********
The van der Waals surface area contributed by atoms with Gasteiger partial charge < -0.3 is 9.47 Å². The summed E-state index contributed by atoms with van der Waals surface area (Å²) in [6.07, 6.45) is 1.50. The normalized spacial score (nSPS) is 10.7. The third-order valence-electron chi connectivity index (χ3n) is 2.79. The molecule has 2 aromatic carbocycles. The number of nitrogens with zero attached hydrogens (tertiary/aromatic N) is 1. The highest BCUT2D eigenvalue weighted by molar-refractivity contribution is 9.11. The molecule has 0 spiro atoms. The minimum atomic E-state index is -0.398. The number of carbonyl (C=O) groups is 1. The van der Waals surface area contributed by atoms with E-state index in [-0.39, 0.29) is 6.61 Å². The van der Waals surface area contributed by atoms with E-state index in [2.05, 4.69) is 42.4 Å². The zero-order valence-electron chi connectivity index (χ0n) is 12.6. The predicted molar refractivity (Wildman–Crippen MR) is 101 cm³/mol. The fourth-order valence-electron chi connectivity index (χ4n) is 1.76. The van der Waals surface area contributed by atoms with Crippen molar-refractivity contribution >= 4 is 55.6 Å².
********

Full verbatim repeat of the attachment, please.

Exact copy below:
The van der Waals surface area contributed by atoms with Gasteiger partial charge < -0.3 is 9.47 Å². The summed E-state index contributed by atoms with van der Waals surface area (Å²) in [6.07, 6.45) is 1.50. The normalized spacial score (nSPS) is 10.7. The third-order valence-electron chi connectivity index (χ3n) is 2.79. The molecule has 2 aromatic carbocycles. The number of nitrogens with zero attached hydrogens (tertiary/aromatic N) is 1. The highest BCUT2D eigenvalue weighted by molar-refractivity contribution is 9.11. The molecule has 0 spiro atoms. The minimum atomic E-state index is -0.398. The number of carbonyl (C=O) groups is 1. The van der Waals surface area contributed by atoms with E-state index in [-0.39, 0.29) is 6.61 Å². The van der Waals surface area contributed by atoms with E-state index in [2.05, 4.69) is 42.4 Å². The zero-order valence-electron chi connectivity index (χ0n) is 12.6. The predicted molar refractivity (Wildman–Crippen MR) is 101 cm³/mol. The fourth-order valence-electron chi connectivity index (χ4n) is 1.76. The van der Waals surface area contributed by atoms with Crippen molar-refractivity contribution >= 4 is 55.6 Å².